Revenues consist primarily of tuition and fees derived from courses taught by the Company online as well as from related educational resources that the Company provides to its students, such as access to our online materials and learning management system. Tuition revenue is recognized pro-rata over the applicable period of instruction. The Company maintains an institutional tuition refund policy, which provides for all or a portion of tuition to be refunded if a student withdraws during stated refund periods. Certain states in which students reside impose separate, mandatory refund policies, which override the Companys policy to the extent in conflict. If a student withdraws at a time when a portion or none of the tuition is refundable, then in accordance with its revenue recognition policy, the Company recognizes as revenue the tuition that was not refunded. Since the Company recognizes revenue pro-rata over the term of the course and because, under its institutional refund policy, the amount subject to refund is never greater than the amount of the revenue that has been deferred, under the Companys accounting policies revenue is not recognized with respect to amounts that could potentially be refunded. The Companys educational programs have starting and ending dates that differ from its fiscal quarters. Therefore, at the end of each fiscal quarter, a portion of revenue from these programs is not yet earned and is therefore deferred. The Company also charges students annual fees for library, technology and other services, which are recognized over the related service period. Deferred revenue represents the amount of tuition, fees, and other student payments received in excess of the portion recognized as revenue and it is included in current liabilities in the accompanying consolidated balance sheets. Other revenues may be recognized as sales occur or services are performed.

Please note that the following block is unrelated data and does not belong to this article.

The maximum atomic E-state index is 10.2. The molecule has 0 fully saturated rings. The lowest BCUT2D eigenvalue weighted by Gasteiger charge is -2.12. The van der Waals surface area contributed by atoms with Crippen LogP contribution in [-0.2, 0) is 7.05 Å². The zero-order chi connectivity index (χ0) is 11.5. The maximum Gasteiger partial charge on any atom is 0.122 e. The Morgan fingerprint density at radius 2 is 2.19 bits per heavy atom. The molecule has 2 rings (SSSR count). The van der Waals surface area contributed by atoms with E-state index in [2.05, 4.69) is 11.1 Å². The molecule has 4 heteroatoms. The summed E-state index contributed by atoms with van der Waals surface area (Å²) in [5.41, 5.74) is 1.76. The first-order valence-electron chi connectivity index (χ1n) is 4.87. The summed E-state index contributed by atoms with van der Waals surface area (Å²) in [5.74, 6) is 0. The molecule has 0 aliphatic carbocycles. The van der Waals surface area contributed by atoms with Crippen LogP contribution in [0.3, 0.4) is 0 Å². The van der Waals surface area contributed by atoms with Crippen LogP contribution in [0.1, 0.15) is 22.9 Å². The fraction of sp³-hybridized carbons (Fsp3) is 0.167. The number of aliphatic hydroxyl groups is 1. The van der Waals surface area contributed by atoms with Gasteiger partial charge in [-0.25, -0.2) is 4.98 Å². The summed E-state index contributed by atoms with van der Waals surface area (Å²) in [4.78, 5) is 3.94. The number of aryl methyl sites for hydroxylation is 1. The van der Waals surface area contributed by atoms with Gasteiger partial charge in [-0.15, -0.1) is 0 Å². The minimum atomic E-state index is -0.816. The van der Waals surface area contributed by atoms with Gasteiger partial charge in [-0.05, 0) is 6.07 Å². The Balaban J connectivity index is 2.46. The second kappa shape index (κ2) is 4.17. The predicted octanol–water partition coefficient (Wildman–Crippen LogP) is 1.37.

The Company has revenues from students outside the United States representing 3.2% of the revenues for the quarter ended January 31, 2017.
Accounting for Derivatives
The Company evaluates its convertible instruments, options, warrants or other contracts to determine if those contracts or embedded components of those contracts qualify as derivatives to be separately accounted for under ASC Topic 815, Derivatives and Hedging. The result of this accounting treatment is that the fair value of the derivative is marked-to-market each balance sheet date and recorded as a liability. In the event that the fair value is recorded as a liability, the change in fair value is recorded in the statement of operations as other income (expense). Upon conversion or exercise of a derivative instrument, the instrument is marked to fair value at the conversion date and then that fair value is reclassified to equity. Equity instruments that are initially classified as equity that become subject to reclassification under ASC Topic 815 are reclassified to liability at the fair value of the instrument on the reclassification date.
Net Income (Loss) Per Share
Net income (loss) per common share is based on the weighted average number of common shares outstanding during each period. Options to purchase 1,963,481 and 1,404,776 common shares, warrants to purchase 934,555 and 2,405,980 common shares, and $350,000 of convertible debt (convertible into 75,596 common shares) were outstanding at January 31, 2017 and 2016, respectively, but were not included in the computation of diluted loss per share because the effects would have been anti-dilutive. The options, warrants and convertible debt are considered to be common stock equivalents and are only included in the calculation of diluted earnings per common share when their effect is dilutive, as noted in the chart below.
Basic and diluted income per share for the three months ended January 31, 2017, were calculated as follows:
Recent Accounting Pronouncements
There have been no new relevant pronouncements since those disclosed in the April 30, 2016 Consolidated Financial Statements.
The entire disclosure for all significant accounting policies of the reporting entity.
Reference 1: http://www.xbrl.org/2003/role/presentationRef